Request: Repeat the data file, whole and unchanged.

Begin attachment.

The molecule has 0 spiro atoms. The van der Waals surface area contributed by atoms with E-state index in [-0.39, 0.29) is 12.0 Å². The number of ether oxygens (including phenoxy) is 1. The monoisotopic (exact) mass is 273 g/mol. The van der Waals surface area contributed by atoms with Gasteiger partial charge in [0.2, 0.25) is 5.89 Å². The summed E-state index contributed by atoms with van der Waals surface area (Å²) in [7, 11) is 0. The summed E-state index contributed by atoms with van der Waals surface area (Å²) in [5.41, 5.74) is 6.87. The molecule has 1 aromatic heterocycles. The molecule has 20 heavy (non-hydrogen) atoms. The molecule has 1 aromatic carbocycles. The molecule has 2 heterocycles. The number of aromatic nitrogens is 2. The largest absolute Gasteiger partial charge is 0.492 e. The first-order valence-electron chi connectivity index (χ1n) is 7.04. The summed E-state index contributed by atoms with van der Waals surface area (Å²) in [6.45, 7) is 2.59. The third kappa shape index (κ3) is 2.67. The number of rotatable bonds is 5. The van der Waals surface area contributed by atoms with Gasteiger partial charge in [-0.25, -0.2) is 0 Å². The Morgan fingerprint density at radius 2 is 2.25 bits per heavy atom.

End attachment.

The molecule has 0 spiro atoms. The van der Waals surface area contributed by atoms with E-state index in [-0.39, 0.29) is 12.0 Å². The number of ether oxygens (including phenoxy) is 1. The monoisotopic (exact) mass is 273 g/mol. The van der Waals surface area contributed by atoms with Gasteiger partial charge in [0.2, 0.25) is 5.89 Å². The summed E-state index contributed by atoms with van der Waals surface area (Å²) in [7, 11) is 0. The summed E-state index contributed by atoms with van der Waals surface area (Å²) in [5.41, 5.74) is 6.87. The molecule has 1 aromatic heterocycles. The molecule has 20 heavy (non-hydrogen) atoms. The molecule has 1 aromatic carbocycles. The molecule has 2 heterocycles. The number of aromatic nitrogens is 2. The largest absolute Gasteiger partial charge is 0.492 e. The first-order valence-electron chi connectivity index (χ1n) is 7.04. The summed E-state index contributed by atoms with van der Waals surface area (Å²) in [6.45, 7) is 2.59. The third kappa shape index (κ3) is 2.67. The number of rotatable bonds is 5. The van der Waals surface area contributed by atoms with Gasteiger partial charge in [-0.25, -0.2) is 0 Å². The Morgan fingerprint density at radius 2 is 2.25 bits per heavy atom.